Tea Cakes mean different things to different people, depending on where you come from. In Britain it’s even more confusing, because there are 2 different types; one with a shortbread base, topped with a marshmallow dome and covered in a thin layer of chocolate, which are more than an ickle bit scrummy. But they are quite tricky to make, and are best left to the amazing people at Tunnocks to do them justice (other Tea Cake manufacturers are available, but Tunnocks Teacakes are just awesome!).
So, that leaves the Tea Cakes that are made from a yeast based dough, are best sliced in half, toasted and slathered with butter. Some people call them fruit Tea Cakes due to the dried fruit in them.
I just call them delicious.
They remind me of Saturday mornings, when I was young, after Mum had been to the local bakery, and enjoying one for breakfast. In fact, I swear my Mum seems to have a Tea Cake radar, because if they are ever being made in the bakery she ‘happens’ to pop in just in time for one fresh from the oven….maybe its the smell of the spices she gets a whiff of and drives the 10 miles to enjoy one.
Tea Cakes may appear to be a bit of effort to bake, but don’t be fooled. Actual hands on time is no more than 15 minutes, but allowing the yeast to do it’s magic and rise (or prove) takes time……my advise – set a timer and go off and do something else, it’s really not that much bother.
Tea Cakes – Makes 8
150ml Milk, full cream or semi-skimmed is best
50gms Butter or Baking Spread
370gms Strong Bread Flour
7gms Fast Acting Yeast (1 sachet)
1tspn Mixed Spice
zest of 1 Lemon
1 Beaten Free Range Egg
125gms of Mixed Fruit, I use half and half of raisins and sultanas, but use whatever you have or you like best.
In a saucepan warm the milk and butter until the butter is melted. Do not boil the milk, you just want it warmed through.
In a large bowl sift together the flour, cinnamon, mixed spice, salt and sugar. Add the yeast and lemon zest. Mix all together.
Make a well (or small dip) in the centre and pour in your warm milk and butter.
Add the beaten egg and using a wooden spoon mix all the ingredients together until you get a thick sticky dough.
Add the dried fruit, and using your (clean) hands mix it through until fully incorporated.
Turn out onto a lightly floured surface and knead for at least 5 minutes.
(Tip: If you have a stand mixer, put all the dry ingredients in a bowl, make a well in the middle and add the wet ingredients. Using the dough hook mix on low for 5 to 10 minutes. Add the dried fruit and mix until fully incorporated)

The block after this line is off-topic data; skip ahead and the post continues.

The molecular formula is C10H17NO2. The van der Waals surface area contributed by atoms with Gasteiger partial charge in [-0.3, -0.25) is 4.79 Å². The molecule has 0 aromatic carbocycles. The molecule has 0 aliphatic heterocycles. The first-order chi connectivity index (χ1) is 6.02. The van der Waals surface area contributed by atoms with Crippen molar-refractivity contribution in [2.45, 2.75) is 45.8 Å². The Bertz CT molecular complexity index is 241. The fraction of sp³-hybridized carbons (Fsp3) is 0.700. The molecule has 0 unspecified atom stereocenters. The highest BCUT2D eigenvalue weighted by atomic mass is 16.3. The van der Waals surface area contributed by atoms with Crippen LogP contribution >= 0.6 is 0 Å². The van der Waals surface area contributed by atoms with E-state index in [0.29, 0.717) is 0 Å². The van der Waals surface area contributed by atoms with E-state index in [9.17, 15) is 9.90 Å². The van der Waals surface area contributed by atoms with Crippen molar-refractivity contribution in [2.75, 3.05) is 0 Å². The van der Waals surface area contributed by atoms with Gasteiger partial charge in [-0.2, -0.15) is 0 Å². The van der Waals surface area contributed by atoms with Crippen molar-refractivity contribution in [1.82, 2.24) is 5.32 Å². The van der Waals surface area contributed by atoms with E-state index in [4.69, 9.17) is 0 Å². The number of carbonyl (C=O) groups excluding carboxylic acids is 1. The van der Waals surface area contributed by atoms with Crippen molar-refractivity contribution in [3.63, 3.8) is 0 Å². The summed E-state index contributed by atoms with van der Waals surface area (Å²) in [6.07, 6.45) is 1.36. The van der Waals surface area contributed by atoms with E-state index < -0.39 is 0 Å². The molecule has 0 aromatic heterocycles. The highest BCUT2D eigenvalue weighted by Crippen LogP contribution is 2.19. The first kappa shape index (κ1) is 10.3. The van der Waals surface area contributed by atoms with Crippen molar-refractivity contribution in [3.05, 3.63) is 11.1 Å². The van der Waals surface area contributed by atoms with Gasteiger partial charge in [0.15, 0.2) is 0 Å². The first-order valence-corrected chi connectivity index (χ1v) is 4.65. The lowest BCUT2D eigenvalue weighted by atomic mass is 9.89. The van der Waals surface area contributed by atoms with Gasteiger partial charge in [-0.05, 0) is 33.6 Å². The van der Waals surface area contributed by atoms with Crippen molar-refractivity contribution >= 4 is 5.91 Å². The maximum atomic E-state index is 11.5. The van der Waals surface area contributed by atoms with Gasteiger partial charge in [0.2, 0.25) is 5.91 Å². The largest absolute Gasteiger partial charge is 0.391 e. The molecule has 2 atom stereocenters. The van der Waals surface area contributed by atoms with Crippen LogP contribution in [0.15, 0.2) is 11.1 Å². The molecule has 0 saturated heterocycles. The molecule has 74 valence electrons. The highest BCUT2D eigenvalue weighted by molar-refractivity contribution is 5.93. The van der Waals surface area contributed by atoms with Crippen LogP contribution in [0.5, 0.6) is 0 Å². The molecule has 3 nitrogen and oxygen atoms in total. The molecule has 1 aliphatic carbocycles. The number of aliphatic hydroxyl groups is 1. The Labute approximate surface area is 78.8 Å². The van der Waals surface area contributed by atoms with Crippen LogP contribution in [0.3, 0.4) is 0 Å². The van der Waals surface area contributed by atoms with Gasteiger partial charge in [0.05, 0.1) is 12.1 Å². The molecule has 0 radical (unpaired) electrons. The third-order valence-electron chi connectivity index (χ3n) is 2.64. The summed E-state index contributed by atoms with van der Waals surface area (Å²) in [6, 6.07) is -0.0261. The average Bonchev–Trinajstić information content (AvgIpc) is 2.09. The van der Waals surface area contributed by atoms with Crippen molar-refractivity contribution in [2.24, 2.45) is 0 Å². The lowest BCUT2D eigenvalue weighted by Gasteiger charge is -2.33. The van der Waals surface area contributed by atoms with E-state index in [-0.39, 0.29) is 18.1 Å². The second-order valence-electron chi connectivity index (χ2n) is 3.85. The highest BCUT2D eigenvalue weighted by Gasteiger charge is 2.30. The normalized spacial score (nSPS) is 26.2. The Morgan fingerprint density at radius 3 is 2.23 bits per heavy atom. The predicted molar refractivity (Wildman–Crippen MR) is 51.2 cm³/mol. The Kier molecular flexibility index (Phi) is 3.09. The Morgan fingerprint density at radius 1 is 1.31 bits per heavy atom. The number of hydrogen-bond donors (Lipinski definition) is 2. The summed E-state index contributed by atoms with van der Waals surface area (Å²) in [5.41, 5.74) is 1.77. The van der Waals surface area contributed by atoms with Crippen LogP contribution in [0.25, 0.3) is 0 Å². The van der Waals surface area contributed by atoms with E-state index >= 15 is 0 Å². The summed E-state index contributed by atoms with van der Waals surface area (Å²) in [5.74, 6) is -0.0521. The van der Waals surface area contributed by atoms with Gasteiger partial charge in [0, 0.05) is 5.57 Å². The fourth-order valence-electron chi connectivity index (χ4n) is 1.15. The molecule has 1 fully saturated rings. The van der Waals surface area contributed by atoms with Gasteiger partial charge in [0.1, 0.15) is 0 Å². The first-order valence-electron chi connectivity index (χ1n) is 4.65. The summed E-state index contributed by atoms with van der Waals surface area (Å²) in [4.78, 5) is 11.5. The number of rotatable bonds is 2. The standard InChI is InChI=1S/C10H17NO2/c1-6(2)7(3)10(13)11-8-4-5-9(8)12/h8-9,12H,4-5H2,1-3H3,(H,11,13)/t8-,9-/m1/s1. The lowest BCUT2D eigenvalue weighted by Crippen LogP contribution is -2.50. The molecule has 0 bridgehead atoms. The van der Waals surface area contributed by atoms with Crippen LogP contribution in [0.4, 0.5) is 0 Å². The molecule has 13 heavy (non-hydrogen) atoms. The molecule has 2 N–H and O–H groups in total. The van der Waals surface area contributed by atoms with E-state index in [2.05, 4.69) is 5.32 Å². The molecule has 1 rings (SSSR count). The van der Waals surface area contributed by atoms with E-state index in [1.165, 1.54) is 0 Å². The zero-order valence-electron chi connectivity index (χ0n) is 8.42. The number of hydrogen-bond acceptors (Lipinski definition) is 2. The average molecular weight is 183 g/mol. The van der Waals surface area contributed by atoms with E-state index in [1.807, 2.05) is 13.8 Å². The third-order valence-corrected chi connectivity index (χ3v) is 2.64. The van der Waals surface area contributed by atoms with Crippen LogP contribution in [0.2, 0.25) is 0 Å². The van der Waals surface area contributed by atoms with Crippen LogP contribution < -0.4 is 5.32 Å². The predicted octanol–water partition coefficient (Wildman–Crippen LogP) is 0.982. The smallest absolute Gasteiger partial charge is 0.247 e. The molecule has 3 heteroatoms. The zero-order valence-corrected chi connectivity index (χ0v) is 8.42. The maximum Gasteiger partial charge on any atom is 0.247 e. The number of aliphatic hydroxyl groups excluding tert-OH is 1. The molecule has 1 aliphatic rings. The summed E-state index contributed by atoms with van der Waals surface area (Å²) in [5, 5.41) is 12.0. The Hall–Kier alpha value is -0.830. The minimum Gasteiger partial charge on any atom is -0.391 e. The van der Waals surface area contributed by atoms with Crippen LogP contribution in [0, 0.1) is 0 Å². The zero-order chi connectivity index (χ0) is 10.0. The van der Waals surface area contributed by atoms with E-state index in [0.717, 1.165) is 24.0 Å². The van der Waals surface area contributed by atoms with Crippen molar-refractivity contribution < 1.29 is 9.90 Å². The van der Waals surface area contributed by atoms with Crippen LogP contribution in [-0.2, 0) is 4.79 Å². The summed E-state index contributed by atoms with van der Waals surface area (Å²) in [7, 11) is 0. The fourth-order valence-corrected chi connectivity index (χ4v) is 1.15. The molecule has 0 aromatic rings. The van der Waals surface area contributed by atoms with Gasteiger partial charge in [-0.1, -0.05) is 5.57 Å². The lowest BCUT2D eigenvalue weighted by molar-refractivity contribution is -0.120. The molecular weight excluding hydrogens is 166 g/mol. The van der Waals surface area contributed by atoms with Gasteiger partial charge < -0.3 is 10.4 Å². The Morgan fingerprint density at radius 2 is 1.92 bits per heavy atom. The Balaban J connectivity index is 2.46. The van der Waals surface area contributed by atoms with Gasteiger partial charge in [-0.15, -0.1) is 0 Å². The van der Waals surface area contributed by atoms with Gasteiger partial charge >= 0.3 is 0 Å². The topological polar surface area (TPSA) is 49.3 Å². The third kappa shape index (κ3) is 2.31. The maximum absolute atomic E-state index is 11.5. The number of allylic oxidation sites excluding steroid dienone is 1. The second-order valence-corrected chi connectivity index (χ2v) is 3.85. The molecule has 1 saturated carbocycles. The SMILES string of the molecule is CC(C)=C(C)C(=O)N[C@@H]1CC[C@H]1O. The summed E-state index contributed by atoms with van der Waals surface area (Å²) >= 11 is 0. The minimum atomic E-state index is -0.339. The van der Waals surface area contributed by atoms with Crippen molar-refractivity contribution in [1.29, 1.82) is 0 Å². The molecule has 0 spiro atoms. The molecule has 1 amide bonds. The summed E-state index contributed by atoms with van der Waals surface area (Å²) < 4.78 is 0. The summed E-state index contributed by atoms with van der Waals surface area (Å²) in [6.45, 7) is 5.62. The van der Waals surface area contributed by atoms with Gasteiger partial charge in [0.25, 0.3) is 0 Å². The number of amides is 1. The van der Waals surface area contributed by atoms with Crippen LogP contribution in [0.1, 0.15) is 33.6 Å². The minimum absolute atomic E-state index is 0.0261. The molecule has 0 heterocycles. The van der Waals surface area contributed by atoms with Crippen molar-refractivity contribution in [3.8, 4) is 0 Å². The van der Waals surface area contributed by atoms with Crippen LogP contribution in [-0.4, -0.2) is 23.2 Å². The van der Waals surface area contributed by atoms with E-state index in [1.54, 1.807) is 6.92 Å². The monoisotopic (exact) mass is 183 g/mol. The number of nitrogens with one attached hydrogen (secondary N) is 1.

The dough should now should be stretchy with a silky appearance to the surface. Place back into your bowl and cover with cling film, rubbed with vegetable or sunflower oil to stop it from sticking. Leave somewhere warm (an airing cupboard is good) for about 1 and a half hours, or until its doubled in size.
A good way to tell if your dough has proved enough is to press it lightly with a finger. If the dent bounces back, you should be fine.
Lightly press the dough to get some of the air our – this is called ‘knocking back’. Turn the dough out and divide into 8 equal parts. I usually weigh it and divide by 8, but you don’t have to be that pedantic.
Roll each part into a neat ball and flatten (either with your hand or a rolling pin) to about half an inch thick
Place on a baking sheet and again cover with your cling film. Leave to prove for a further 45 minutes. After about 35 minutes heat your oven to 200c (180c fan), 400f or gas mark 5.
Bake your Tea Cakes in the middle of the oven for 15 to 18 minutes, or until well risen, nutty brown on top, and when tapped on the bottom the middle sounds hollow.
Remove from the oven and transfer to a wire cooling rack.
These are great served fresh from the oven, but wait until they’re cooled, slice in half, toast and cover them in butter which melts in for truly authentic Tea Cake experience.
These are best eaten within a couple of days, but can be frozen. Just defrost for 30 seconds in the microwave before slicing and toasting.